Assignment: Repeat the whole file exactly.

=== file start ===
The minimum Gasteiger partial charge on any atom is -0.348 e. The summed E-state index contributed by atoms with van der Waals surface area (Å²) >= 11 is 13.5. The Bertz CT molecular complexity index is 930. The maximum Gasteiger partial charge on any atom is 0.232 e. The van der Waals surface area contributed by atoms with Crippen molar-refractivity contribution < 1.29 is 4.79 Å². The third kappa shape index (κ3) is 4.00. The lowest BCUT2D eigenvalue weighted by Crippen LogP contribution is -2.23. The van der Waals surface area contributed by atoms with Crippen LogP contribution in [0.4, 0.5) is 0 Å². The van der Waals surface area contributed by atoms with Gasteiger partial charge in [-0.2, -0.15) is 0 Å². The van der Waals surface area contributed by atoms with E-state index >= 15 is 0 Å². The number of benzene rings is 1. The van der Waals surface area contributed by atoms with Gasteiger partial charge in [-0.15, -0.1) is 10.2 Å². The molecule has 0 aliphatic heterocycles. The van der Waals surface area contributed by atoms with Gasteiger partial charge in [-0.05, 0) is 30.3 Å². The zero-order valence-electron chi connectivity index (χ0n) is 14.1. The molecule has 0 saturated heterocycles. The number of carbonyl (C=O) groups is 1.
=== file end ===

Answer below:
The minimum Gasteiger partial charge on any atom is -0.348 e. The summed E-state index contributed by atoms with van der Waals surface area (Å²) >= 11 is 13.5. The Bertz CT molecular complexity index is 930. The maximum Gasteiger partial charge on any atom is 0.232 e. The van der Waals surface area contributed by atoms with Crippen molar-refractivity contribution < 1.29 is 4.79 Å². The third kappa shape index (κ3) is 4.00. The lowest BCUT2D eigenvalue weighted by Crippen LogP contribution is -2.23. The van der Waals surface area contributed by atoms with Crippen LogP contribution in [0.4, 0.5) is 0 Å². The van der Waals surface area contributed by atoms with Gasteiger partial charge in [-0.2, -0.15) is 0 Å². The van der Waals surface area contributed by atoms with E-state index >= 15 is 0 Å². The number of benzene rings is 1. The van der Waals surface area contributed by atoms with Gasteiger partial charge in [-0.15, -0.1) is 10.2 Å². The molecule has 0 aliphatic heterocycles. The van der Waals surface area contributed by atoms with Gasteiger partial charge in [-0.05, 0) is 30.3 Å². The zero-order valence-electron chi connectivity index (χ0n) is 14.1. The molecule has 0 saturated heterocycles. The number of carbonyl (C=O) groups is 1.